The single best streaming site remains the one you can access for free with your library card. An Australian-founded company originally serving the university market, Kanopy first developed its streaming platform in 2010, and in 2017 began working with U.S. public libraries, including the New York, Brooklyn, and Queens systems. With each rental by a patron, the library pays Kanopy a fee, which it splits with the media’s rights holder. Kanopy is available as an app on set-top boxes, as well as via your web browser.
Kanopy is best known as “the site where you can stream the Criterion Collection for free,” and indeed at time of writing there are nearly 400 Janus/Criterion titles among Kanopy’s over-30,000-strong catalog, including extracanonical titles from the Allan King and silent-era Naruse Eclipse sets, for instance (though Kanopy does not have the streaming-only titles that went dark with FilmStruck). Since Kanopy is not technically a competitor of direct-to-consumer streaming sites, their offerings at times overlap. Its most popular films are post-buzz-cycle catch-up titles from indie distributors like A24 and Kino Lorber—your First Reformeds, your I Am Not Your Negros—alongside boutique outfits like Grasshopper (The Human Surge), and classics and “classics” from Paramount (Love Streams!), and smaller retro-focused rights holders like Shout! Factory (try the TV movie The Autobiography of Miss Jane Pittman, with one of Cicely Tyson’s major performances).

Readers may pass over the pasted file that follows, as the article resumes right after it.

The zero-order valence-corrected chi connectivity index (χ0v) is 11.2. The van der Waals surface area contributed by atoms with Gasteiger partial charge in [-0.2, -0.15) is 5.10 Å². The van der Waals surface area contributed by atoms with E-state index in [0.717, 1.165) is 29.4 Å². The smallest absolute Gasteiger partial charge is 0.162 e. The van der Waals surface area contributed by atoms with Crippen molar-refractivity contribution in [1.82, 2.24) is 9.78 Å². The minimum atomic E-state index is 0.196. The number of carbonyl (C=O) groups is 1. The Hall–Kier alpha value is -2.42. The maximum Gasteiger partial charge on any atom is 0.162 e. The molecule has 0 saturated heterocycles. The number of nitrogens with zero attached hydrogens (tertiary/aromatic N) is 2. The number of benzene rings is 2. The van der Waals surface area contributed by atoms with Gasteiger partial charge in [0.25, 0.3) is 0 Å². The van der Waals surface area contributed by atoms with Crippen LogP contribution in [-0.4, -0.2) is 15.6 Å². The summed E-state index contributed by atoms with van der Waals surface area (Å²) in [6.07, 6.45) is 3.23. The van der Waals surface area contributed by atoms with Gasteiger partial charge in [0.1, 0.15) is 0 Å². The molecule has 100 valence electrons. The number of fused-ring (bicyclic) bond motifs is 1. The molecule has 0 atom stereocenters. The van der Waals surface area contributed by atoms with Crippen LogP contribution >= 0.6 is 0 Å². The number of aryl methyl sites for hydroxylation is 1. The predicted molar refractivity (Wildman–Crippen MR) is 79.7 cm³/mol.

The Salt Mines
But the essential experience of browsing Kanopy is gratifyingly similar to perusing the stacks at your local branch library—the “long tail” as less a matter of digital storage space than of a mission to serve constituencies untouched by the more profit-motivated. Kanopy is a particularly vibrant showcase for “niche” labels for whom the educational market is a crucial revenue stream, including those focusing on advocacy- and classroom-adjacent nonfiction (like 1990’s look at queer homelessness and sex work The Salt Mines, via Frameline, and the anthropological films of Timothy Asch and others distributed through the Documentary Educational Resources Collection); fiction films from nonwhite communities (Mohamed Chouikh’s lavish and austere Algerian love story The Desert Ark, from the African- and diaspora-focused ArtMattan); silent and experimental film (including Flicker Alley’s avant-garde sets and Video Data Bank’s interviews with the likes of Trinh T. Minh-ha and George Kuchar); and the otherwise archival (say, the East German adaptation of Stanislaw Lem’s The Silent Star, from the DEFA Film Library). It’s the best place to find the filmographies of self-distributing directors—like Frederick Wiseman, at long last, and Mark Rappaport, whose early fiction films, like Local Color, bring a culturally omnivorous scope and theatricality to punk-era NYC DIY.
Nor is Kanopy the only digital distributor of its kind. Hoopla Digital also offers a motley catalog including all three of Tsui Hark’s Detective Dee films, The Watermelon Woman, and Diary of a Mad Housewife. Plus many inspirational and how-to films, and—to come clean about what I most frequently use Hoopla for—David Suchet as Poirot. The heart has its reasons, as Pascal wrote—and that’s the only reason a truly public-spirited service needs to exist.
Mark Asch is the author of Close-Ups: New York Movies, out November 15 from Harper Collins UK.